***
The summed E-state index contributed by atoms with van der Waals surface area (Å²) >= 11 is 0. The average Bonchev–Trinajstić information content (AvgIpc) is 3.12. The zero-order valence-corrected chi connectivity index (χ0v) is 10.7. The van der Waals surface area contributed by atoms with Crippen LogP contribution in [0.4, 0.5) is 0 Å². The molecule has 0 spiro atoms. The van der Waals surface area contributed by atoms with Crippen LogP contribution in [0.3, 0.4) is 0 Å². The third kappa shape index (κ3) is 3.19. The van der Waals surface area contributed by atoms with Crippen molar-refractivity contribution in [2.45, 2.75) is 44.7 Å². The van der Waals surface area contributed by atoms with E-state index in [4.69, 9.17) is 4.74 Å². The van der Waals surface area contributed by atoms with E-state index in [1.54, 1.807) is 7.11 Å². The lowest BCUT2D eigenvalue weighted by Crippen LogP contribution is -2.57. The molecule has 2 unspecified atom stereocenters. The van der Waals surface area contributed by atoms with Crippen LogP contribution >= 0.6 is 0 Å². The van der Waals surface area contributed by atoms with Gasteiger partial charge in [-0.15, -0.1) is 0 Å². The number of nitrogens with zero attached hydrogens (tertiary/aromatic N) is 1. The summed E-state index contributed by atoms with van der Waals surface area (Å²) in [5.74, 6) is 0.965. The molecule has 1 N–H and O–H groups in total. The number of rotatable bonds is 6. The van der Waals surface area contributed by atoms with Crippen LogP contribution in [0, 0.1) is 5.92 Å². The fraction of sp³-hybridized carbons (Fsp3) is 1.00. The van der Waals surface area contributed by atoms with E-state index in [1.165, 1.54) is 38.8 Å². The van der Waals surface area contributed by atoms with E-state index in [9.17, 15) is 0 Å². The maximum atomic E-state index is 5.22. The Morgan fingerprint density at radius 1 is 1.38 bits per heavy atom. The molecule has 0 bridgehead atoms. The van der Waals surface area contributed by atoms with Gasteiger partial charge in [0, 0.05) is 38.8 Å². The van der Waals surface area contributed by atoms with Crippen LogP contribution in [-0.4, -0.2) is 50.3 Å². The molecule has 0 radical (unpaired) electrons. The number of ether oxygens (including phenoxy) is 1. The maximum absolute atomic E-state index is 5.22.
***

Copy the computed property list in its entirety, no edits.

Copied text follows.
The summed E-state index contributed by atoms with van der Waals surface area (Å²) >= 11 is 0. The average Bonchev–Trinajstić information content (AvgIpc) is 3.12. The zero-order valence-corrected chi connectivity index (χ0v) is 10.7. The van der Waals surface area contributed by atoms with Crippen LogP contribution in [0.4, 0.5) is 0 Å². The molecule has 0 spiro atoms. The van der Waals surface area contributed by atoms with Crippen LogP contribution in [0.3, 0.4) is 0 Å². The third kappa shape index (κ3) is 3.19. The van der Waals surface area contributed by atoms with Crippen molar-refractivity contribution in [2.45, 2.75) is 44.7 Å². The van der Waals surface area contributed by atoms with E-state index in [4.69, 9.17) is 4.74 Å². The van der Waals surface area contributed by atoms with E-state index in [1.54, 1.807) is 7.11 Å². The lowest BCUT2D eigenvalue weighted by Crippen LogP contribution is -2.57. The molecule has 2 unspecified atom stereocenters. The van der Waals surface area contributed by atoms with Crippen LogP contribution >= 0.6 is 0 Å². The van der Waals surface area contributed by atoms with Gasteiger partial charge in [-0.15, -0.1) is 0 Å². The number of nitrogens with zero attached hydrogens (tertiary/aromatic N) is 1. The summed E-state index contributed by atoms with van der Waals surface area (Å²) in [5.74, 6) is 0.965. The molecule has 1 N–H and O–H groups in total. The number of rotatable bonds is 6. The van der Waals surface area contributed by atoms with Crippen LogP contribution in [0, 0.1) is 5.92 Å². The fraction of sp³-hybridized carbons (Fsp3) is 1.00. The van der Waals surface area contributed by atoms with E-state index in [1.165, 1.54) is 38.8 Å². The van der Waals surface area contributed by atoms with E-state index in [9.17, 15) is 0 Å². The maximum atomic E-state index is 5.22. The Morgan fingerprint density at radius 1 is 1.38 bits per heavy atom. The molecule has 0 bridgehead atoms. The van der Waals surface area contributed by atoms with Gasteiger partial charge in [0, 0.05) is 38.8 Å². The van der Waals surface area contributed by atoms with Crippen LogP contribution in [-0.4, -0.2) is 50.3 Å². The molecule has 0 radical (unpaired) electrons. The number of ether oxygens (including phenoxy) is 1. The maximum absolute atomic E-state index is 5.22.